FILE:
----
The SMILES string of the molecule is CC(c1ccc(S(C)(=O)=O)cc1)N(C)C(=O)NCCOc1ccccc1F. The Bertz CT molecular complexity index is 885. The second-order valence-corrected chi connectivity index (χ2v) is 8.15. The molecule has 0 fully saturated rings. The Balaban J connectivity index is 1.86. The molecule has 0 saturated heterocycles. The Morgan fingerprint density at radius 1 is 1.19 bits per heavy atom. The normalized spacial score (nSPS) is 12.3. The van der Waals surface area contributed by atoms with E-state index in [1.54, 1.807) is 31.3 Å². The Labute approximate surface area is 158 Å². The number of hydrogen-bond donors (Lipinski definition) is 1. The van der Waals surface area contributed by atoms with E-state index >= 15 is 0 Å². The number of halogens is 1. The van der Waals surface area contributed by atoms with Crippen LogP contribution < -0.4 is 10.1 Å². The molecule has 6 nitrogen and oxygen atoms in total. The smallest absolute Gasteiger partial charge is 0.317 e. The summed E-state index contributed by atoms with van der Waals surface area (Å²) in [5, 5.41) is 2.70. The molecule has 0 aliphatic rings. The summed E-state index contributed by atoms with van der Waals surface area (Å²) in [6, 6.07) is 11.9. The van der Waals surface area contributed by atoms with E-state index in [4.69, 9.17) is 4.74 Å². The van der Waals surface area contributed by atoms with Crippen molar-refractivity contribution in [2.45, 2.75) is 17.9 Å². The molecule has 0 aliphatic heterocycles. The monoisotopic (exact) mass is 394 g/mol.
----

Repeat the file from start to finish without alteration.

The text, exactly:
The SMILES string of the molecule is CC(c1ccc(S(C)(=O)=O)cc1)N(C)C(=O)NCCOc1ccccc1F. The Bertz CT molecular complexity index is 885. The second-order valence-corrected chi connectivity index (χ2v) is 8.15. The molecule has 0 fully saturated rings. The Balaban J connectivity index is 1.86. The molecule has 0 saturated heterocycles. The Morgan fingerprint density at radius 1 is 1.19 bits per heavy atom. The normalized spacial score (nSPS) is 12.3. The van der Waals surface area contributed by atoms with E-state index in [1.54, 1.807) is 31.3 Å². The Labute approximate surface area is 158 Å². The number of hydrogen-bond donors (Lipinski definition) is 1. The van der Waals surface area contributed by atoms with E-state index >= 15 is 0 Å². The number of halogens is 1. The van der Waals surface area contributed by atoms with Crippen LogP contribution < -0.4 is 10.1 Å². The molecule has 6 nitrogen and oxygen atoms in total. The smallest absolute Gasteiger partial charge is 0.317 e. The summed E-state index contributed by atoms with van der Waals surface area (Å²) in [5, 5.41) is 2.70. The molecule has 0 aliphatic rings. The summed E-state index contributed by atoms with van der Waals surface area (Å²) in [6, 6.07) is 11.9. The van der Waals surface area contributed by atoms with E-state index in [4.69, 9.17) is 4.74 Å². The van der Waals surface area contributed by atoms with Crippen molar-refractivity contribution in [2.45, 2.75) is 17.9 Å². The molecule has 0 aliphatic heterocycles. The monoisotopic (exact) mass is 394 g/mol.